The tragedy at the Virginia Beach Municipal Center fits an all too familiar pattern—yet another mass shooting in a place the victims were banned from carrying guns. The most lives are claimed in places where people can’t defend themselves on equal footing. It’s not a coincidence the attack occurred in a public building filled with public employees prohibited from carrying handguns, concealed or otherwise.
This attack could have ended with much less bloodshed. Kate Nixon, a compliance manager at the municipal center, was concerned about a fellow employee and spoke with her husband the night before the attack about taking her permitted, concealed carry handgun to work. However, the city bans individuals, including public employees, from possessing "any weapon" on city property unless authorized by a supervisor so she decided against it. Unlike his law-abiding colleagues, the killer didn’t abide by the ban. Kate Nixon was one of the 12 people killed in the attack.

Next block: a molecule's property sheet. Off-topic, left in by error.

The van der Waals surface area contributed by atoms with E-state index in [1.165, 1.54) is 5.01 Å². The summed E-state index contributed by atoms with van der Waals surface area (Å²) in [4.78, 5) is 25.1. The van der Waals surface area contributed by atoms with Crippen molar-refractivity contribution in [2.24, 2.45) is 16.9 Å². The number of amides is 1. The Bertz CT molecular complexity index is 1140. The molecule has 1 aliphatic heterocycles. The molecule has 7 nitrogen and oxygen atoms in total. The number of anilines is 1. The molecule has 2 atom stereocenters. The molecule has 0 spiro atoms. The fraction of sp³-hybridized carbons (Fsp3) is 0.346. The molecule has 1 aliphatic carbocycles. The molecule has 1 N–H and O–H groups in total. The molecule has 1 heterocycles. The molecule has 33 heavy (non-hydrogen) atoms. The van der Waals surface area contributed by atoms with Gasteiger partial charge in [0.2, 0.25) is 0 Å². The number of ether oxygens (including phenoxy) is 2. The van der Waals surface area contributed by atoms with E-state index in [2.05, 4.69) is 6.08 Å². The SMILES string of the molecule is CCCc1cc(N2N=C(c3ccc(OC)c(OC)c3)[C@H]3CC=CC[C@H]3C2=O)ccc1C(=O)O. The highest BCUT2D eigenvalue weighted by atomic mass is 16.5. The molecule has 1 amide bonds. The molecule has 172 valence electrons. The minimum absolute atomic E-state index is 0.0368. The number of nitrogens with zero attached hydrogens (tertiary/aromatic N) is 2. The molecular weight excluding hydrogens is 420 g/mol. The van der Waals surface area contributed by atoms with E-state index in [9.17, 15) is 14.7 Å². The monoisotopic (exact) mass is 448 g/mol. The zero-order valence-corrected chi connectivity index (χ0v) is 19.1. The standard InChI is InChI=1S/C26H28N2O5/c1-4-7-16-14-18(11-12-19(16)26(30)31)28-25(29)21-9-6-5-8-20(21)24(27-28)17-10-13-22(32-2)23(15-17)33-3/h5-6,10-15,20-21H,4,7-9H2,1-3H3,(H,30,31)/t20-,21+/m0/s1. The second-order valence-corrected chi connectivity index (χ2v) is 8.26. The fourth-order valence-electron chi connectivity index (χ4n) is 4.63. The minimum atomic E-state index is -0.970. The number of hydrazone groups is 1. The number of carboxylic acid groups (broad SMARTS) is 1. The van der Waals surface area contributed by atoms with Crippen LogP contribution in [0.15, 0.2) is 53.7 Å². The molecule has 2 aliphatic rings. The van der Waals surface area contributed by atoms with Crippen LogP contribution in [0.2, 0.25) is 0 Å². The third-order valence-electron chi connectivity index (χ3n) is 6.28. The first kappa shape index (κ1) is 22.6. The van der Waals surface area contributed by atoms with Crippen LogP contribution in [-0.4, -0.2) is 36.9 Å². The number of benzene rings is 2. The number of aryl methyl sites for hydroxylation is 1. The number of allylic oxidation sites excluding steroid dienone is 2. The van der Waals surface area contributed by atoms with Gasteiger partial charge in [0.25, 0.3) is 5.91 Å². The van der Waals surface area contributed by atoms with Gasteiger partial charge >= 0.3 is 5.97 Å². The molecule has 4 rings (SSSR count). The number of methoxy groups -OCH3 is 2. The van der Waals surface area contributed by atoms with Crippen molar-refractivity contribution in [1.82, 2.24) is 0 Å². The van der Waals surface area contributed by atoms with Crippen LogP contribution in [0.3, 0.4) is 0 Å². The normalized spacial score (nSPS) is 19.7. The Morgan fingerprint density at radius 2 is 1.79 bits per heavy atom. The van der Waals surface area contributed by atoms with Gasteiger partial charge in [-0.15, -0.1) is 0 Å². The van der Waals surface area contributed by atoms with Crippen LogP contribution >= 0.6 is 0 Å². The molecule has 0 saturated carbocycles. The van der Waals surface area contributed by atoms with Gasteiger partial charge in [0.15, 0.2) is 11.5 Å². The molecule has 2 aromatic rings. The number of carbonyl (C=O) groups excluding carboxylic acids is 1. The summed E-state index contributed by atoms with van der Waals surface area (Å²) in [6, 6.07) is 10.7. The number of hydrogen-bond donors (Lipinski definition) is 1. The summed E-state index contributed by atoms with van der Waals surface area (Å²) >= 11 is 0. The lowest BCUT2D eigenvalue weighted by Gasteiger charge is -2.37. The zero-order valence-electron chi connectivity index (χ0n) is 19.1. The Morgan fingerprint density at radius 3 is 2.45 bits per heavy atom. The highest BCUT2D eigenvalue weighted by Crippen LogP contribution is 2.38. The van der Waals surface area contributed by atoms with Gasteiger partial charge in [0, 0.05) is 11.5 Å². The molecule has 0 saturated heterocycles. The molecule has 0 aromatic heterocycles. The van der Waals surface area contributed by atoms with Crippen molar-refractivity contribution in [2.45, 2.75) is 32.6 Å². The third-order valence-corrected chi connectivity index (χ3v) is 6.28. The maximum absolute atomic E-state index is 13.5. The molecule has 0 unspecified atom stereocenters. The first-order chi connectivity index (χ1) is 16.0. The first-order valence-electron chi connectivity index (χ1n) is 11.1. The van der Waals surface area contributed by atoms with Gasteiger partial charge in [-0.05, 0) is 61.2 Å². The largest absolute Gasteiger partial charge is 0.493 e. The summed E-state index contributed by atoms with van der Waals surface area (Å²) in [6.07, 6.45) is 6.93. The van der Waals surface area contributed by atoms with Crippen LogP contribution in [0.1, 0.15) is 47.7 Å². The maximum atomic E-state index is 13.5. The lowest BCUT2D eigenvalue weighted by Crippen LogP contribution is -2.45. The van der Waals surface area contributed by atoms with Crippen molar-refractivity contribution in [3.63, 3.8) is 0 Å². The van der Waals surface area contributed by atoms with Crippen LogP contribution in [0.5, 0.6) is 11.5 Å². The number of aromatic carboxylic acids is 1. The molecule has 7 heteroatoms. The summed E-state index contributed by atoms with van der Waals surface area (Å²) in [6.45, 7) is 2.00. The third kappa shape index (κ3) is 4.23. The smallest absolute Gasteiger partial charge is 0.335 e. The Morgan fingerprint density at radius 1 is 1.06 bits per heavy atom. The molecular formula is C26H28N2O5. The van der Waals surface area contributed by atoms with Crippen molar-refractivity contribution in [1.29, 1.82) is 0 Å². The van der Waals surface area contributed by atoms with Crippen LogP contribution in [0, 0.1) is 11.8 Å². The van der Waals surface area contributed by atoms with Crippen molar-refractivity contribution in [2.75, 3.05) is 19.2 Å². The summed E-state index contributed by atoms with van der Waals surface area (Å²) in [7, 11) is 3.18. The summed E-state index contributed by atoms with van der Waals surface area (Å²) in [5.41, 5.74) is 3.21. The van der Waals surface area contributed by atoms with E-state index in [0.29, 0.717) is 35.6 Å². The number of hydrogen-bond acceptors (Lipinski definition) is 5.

This pattern of attacks at gun-free zones isn’t limited to workplace shootings: 98 percent of all mass public shootings in the U.S. since 1950 have occurred in places where the average citizen was banned from possessing guns.\
Banks, churches, sports stadiums, and many members of Congress are protected with firearms. Yet children inside the classroom are too frequently left vulnerable. To combat this, Rep. Thomas Massie, co-author of this op-ed, introduced H.R. 3200 last week, a bill that repeals the Gun-Free School Zones Act (GFSZA) of 1990.